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Judge rules new immigration policy invalid

A federal judge in Pittsburgh, in the first court ruling on President Obama’s new policy on undocumented immigrants, ruled on Tuesday that, because the president had no authority to act alone, the policy is unconstitutional.   If that part of the ruling by U.S. District Judge Arthur J. Schwab survives further review in lower courts, the issue could go to the Supreme Court much earlier than expected.

Although the judge flatly declared the November orders by the president and other U.S. officials to be unconstitutional, he did not bar the policy’s continued enforcement and, in fact, set up additional steps he plans to take in a pending case on the alternative view that the policy may actually be valid.

The judge’s highly complex ruling came in a totally unanticipated test case on the policy, involving a Honduran national who has pleaded guilty to the crime of returning to the United States after once being deported as an undocumented immigrant.

The president’s policy, which has been in effect for less than four weeks, gives some immigrants who have been in the United States illegally for years a chance to remain in the country by having their potential deportation put on hold.  The policy may give a reprieve to more than four million foreign nationals living in the United States.  The president has defended his action as necessary because, he said, immigration policy is broken but Congress has not acted to fix it.

The policy is hotly controversial in Congress, and the Republican leaders on both sides of Capitol Hill have vowed to take action to thwart it when the GOP takes control of the House and Senate in January.  The policy also is under legal challenge in federal courts in Washington, D.C., and in Brownsville, Texas.  Neither of those cases, however, is likely to unfold quickly.

Judge Schwab’s ruling, however, may develop rapidly, depending upon how the Obama administration reacts to it.  The issue arose unexpectedly in that federal court on November 24, four days after the President announced the change in a nationwide address from the White House.   On the same day, Judge Schwab ordered lawyers in a pending criminal case to file briefs on the potential impact of the new policy on that case.  Those filings then led to Tuesday’s ruling against the policy.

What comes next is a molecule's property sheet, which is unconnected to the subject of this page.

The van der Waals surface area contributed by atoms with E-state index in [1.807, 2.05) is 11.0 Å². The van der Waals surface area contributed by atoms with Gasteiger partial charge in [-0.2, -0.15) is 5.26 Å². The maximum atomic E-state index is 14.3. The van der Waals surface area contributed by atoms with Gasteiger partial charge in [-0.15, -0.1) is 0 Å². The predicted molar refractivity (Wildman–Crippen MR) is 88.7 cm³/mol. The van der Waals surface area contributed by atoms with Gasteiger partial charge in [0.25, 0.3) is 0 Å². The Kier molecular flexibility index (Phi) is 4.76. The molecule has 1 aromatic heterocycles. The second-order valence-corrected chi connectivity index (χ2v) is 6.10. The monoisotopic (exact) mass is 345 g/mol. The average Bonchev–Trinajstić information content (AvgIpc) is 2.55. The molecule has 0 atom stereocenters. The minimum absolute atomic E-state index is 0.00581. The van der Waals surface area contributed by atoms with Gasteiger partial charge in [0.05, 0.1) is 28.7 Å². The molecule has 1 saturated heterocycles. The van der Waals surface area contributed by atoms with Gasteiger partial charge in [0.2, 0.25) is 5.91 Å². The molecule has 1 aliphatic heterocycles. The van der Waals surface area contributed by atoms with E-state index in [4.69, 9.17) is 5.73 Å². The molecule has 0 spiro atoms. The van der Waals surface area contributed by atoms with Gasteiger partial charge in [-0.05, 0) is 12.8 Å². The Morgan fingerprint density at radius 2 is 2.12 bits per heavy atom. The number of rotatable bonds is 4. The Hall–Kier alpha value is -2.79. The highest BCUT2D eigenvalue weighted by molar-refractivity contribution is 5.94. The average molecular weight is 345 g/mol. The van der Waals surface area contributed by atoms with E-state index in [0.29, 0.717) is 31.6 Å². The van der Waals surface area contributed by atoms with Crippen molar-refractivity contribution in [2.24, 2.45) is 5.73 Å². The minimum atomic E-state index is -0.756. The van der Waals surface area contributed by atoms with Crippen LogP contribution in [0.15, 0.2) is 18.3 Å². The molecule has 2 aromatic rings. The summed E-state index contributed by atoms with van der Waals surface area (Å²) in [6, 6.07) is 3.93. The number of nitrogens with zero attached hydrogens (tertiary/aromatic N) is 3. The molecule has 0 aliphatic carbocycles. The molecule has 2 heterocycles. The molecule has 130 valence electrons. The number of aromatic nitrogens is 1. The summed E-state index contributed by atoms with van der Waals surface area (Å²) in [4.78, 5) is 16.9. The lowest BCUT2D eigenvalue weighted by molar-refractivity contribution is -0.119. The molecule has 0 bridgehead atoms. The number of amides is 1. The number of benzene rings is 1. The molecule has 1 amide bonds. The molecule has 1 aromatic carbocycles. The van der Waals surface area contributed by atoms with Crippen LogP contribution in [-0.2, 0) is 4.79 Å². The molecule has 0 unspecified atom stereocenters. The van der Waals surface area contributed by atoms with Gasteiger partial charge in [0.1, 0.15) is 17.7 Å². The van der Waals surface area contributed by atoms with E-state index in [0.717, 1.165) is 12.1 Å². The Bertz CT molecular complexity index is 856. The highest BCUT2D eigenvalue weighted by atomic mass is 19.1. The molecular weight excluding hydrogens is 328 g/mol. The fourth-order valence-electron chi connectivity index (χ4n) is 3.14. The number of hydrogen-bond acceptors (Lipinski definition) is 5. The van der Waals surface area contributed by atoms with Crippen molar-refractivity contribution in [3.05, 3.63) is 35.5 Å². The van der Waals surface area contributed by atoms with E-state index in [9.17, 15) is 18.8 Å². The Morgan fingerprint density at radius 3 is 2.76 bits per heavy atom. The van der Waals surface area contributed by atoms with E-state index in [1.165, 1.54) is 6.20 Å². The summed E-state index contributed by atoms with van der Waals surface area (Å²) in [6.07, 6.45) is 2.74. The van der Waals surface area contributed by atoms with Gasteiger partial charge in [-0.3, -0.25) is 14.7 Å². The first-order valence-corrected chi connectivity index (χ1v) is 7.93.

Before Judge Schwab is the case of Elionardo Juarez-Escobar, now forty-two years old, who came to the U.S. illegally from his native Honduras in October 2005.  He was arrested in New Mexico by the U.S. Border Patrol and was deported on December 5 of that year.

He later reentered the country later without permission and wound up in Pittsburgh, where his brother lives.  His brother is a U.S. citizen and has employed him in a landscaping business for at least two years.  In April of this year, Juarez-Escobar was stopped by a police officer in Pennsylvania after driving around a traffic stop, according to court records.   He was charged with drunk driving and driving without a license.

In June, he was turned over to federal immigration officials, who concluded that he had reentered the United States illegally.   He has been detained since July, and was charged with one count of illegally reentering the country after being removed earlier.   He initially pleaded not guilty to that criminal charge, but then asked to change to a guilty plea.

While that request was pending before Judge Schwab, with a sentence to be imposed later, President Obama announced the new deferred deportation policy, and the judge then moved to consider whether it had any impact on the Juarez-Escobar case.  The Justice Department told the judge that the new policy had no effect on criminal cases such as this one, but the Honduran’s lawyers argued that it might affect the case.